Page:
The shoe that does not drop – invalidity of State measures for breach of the Charter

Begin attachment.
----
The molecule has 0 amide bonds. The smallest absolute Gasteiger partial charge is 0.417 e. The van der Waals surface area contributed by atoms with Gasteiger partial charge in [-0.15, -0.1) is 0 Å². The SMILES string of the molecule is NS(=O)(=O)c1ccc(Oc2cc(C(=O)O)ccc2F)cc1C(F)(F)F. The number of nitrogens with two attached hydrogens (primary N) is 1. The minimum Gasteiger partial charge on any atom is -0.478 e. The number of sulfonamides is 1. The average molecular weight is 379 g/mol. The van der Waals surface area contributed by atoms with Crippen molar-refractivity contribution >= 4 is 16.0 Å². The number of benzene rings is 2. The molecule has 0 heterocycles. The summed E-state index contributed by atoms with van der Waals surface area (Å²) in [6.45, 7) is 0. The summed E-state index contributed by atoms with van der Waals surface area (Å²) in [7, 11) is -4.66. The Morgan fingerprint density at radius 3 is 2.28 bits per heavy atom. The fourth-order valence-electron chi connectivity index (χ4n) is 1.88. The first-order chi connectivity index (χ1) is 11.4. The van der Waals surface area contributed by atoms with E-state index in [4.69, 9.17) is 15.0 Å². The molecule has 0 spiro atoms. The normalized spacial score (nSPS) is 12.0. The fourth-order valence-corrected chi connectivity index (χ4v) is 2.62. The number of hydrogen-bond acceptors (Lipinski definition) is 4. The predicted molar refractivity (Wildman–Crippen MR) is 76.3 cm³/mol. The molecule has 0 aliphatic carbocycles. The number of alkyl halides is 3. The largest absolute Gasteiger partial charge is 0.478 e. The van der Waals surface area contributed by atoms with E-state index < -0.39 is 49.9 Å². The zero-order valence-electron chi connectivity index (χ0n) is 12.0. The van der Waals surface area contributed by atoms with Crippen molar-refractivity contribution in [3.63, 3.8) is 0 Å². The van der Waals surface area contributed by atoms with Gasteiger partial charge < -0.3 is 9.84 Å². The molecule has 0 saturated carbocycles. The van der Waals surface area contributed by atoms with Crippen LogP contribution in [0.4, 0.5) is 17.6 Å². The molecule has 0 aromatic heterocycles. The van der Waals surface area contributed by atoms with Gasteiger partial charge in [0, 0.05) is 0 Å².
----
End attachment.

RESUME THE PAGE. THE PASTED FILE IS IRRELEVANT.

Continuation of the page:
Eleven years after it came into force, the Charter of Fundamental Rights is still on probation. It is used occasionally to annul EU acts and double-down on state measures that are already EU-illegal under other EU provisions. However, the Court of Justice has never used the Charter alone as a standard of review for state acts. What appeared as a latency problem hinging on the obscurity of Article 51(1) CFR now emerges as a more unsettling story. The Court has no intention to wield the Charter against member states. Conversely, domestic courts could use it to set domestic measures aside, but do not dare to do so. After a decade, the Court’s hesitation infected domestic courts, which are left without guidance. Does this scenario reflect a tacit understanding between the masters of the treaties or an accidental deadlock? The communication breakdown between Luxembourg and the member states could be a strategy or an accident, and is defusing the Charter’s effect on State measures.